An elegant voice from the past speaks lucidly in three fine long stories, all written decades ago by the late expatriate Russian author (1901—93) of The Accompanist (1988), The Tattered Cloak (1991), and many other works of fiction (most as yet untranslated into English). Berberova lived through the 1917 Revolution, then emigrated to Paris, and later (in 1950) to the US, where she would become a respected professor at Princeton. Her own experiences are perhaps most clearly reflected in the last of this volume’s stories, “The Big City” (1952), which renders a Russian ÇmigrÇ’s uneasy accommodation to his huge New York City apartment building as a hallucinatory clash of bizarre images, mingled with recurring memories of a dangerous childhood accident. The earlier “Zoya Andreyevna” (1927) records the emotional vacillations of an “independent” Russian woman who has left her husband, then lost her lover to the army, as she suffers the contempt of fellow boarders in a rundown rooming house. The story is rather marred by too much historical summary (its period is immediately pre-revolutionary) and needless statement of its themes; still, the manner in which Zoya Andreyevna’s loneliness and self-consciousness build to the brink of dementia is very nearly Chekhovian. Better still is the superb title piece, in which a mother’s and daughter’s vacation on the eve of the Revolution is shattered by the former’s sudden death and unavoidable burial far from home. Berberova’s point is this sheltered family’s slowness to comprehend the reality of the changes shaking their country—a point vividly underscored when the daughter, Margarita, returning years later (with her own young daughter) to reclaim her mother’s body, finds in place of the rustic town she had remembered a landscape altered beyond recognition, and her mother’s grave indistinguishable from many equally anonymous others. Moving and memorable stories, beautifully translated by Marian Schwartz. Here’s hoping she’s at work on more of Berberova’s fiction.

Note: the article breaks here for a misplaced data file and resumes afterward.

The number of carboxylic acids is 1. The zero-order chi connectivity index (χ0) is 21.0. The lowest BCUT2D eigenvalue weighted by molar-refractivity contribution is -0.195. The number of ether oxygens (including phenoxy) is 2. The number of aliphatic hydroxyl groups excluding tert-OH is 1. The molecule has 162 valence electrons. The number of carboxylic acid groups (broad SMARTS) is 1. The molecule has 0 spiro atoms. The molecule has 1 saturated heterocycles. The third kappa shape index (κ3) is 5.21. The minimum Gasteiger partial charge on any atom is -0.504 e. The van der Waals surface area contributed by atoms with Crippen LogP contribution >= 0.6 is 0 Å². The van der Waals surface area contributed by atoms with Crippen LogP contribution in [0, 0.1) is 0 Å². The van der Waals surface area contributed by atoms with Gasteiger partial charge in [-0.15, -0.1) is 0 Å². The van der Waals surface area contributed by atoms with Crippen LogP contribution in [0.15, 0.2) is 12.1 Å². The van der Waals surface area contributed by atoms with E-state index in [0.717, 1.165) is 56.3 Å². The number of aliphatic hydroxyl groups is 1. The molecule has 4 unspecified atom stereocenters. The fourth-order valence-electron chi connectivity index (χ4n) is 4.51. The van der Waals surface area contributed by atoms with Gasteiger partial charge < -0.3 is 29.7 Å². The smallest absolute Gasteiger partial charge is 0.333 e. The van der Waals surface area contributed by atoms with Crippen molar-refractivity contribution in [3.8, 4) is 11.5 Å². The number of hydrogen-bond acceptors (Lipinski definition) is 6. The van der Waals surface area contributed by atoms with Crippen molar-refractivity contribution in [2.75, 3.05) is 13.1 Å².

Pub Date: Oct. 30, 1998

ISBN: 0-8112-1377-3

Page Count: 192

Publisher: New Directions

Review Posted Online: May 20, 2010

Kirkus Reviews Issue: Sept. 15, 1998

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Kin “[find] each other’s lives inscrutable” in this rich, sharp story about the way identity is formed.

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Inseparable identical twin sisters ditch home together, and then one decides to vanish.